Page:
Review: Papa directed by Sharul Channa
Sharul Channa and co celebrate Father’s Day with this heartfelt performance.
With the many expectations thrust upon them, fathers don’t have it easy in Asian society, from being a disciplinarian to a breadwinner, to quite simply, figuring out how to be a good parent. It is timely then, that local stand up comedian Sharul Channa has chosen this particular Father’s Day weekend to premiere a brand new devised work, surrounding issues of fatherhood.
Papa was devised by director Sharul, along with her nine-member ensemble, namely Rishi Budhrani, Amit Joshi and Veena Bangera, Rachita Arke, Vineet Kumar, Neeraj Sujnani, Shalaka Ranadive, Vishal Khatri and Raghu Narayanan. Delving into anything and everything related to fathers and their offspring, Papa comprises a series of sketches, monologues and movement pieces in both Hindi and English, all taking place in an abstract, minimalist set.
Ranging from the laugh out loud funny to the devastatingly real, Papa, in a sense, is a potluck of emotions as we watch each scene unfold and tackle the various facets of fatherhood. From fathers anxious over their receding hairlines (accompanied by a taunting, teasing Bollywood song about hair), to new fathers worrying about their wives in the maternity ward as they birth their future children, it seems almost no stone is left unturned when it comes to the issues Papa covers.
Even though Papa suggests that the show is primarily about men and patriarchs, women are not forgotten at all in the lineup, and in fact, feature just as much as the men. A pair of sisters bickering are brought to a halt by their father, a daughter attempts to negotiate the agency she has over her life choices with her father, and one particularly affecting scene sees a son recalling his abusive father, and the efforts he makes with his grieving mother to mend the wounds left behind.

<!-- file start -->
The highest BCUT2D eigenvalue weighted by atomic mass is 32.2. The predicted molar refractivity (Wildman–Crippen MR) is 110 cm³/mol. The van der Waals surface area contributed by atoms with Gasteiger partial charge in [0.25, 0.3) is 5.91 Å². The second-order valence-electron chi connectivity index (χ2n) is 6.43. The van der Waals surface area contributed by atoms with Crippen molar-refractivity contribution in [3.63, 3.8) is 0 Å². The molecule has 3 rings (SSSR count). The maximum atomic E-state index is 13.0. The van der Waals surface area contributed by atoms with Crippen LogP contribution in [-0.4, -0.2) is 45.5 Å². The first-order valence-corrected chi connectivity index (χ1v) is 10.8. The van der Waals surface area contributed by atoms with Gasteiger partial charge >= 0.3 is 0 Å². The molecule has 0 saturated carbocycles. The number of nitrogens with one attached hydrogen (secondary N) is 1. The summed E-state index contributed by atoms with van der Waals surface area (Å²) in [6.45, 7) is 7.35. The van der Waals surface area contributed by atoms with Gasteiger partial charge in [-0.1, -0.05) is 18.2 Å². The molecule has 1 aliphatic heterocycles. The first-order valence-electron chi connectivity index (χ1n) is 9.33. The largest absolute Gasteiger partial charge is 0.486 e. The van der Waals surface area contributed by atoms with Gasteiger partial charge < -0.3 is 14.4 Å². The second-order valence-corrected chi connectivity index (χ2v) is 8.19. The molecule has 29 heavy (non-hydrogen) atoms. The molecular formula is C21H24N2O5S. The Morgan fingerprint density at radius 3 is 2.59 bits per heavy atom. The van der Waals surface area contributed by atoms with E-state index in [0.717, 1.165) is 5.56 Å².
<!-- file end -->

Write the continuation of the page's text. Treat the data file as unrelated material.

Perhaps though, above all, what is most impressive about this production is how well Sharul Channa has directed her cast to bring out the most fundamental of feelings inherent in the script. The cast possess strong onstage chemistry, and evidently, enjoy performing onstage. Each member gets their own chance to get spotlighted across the scenes, and never outshine each other, their performances and energy levels well balanced over the entire production.
In addition, there is something distinct about Papa that, despite Sharul herself not performing in it, still feels like a work that is quintessentially hers. Most likely, this is due to the way each scene flows and is delivered, their punchlines often coming out of left field, yet, still resonating powerfully with the audience, as evidenced by their laughter and reactions throughout. Although it rests a lot on stereotypes, there is good reason why these are portrayals that ring with so much truth, as one cannot help but see aspects of one’s own father in these characters onstage, allowing each sketch to move with their sincerity, and touch with their familiarity.
By the end of the show, one was left surprisingly moved by the sketches featured in Papa, a production that was professionally put together, simply staged but quietly affecting. The fathers of Papa are distinct yet universally relatable, one that made us think of our own father, how he has watched us grow up at every step of our childhood, and all that makes us call and see him as ‘dad’. Leaving the theatre, we were determined to go home and give our own father a hug, embracing him for all his fatherly flaws and strengths, and perhaps, slowly but surely, reignite a relationship that has fallen through the cracks for a long time.
Performance attended 14/6/19
Papa played from 14th to 16th June at Drama Centre Black Box.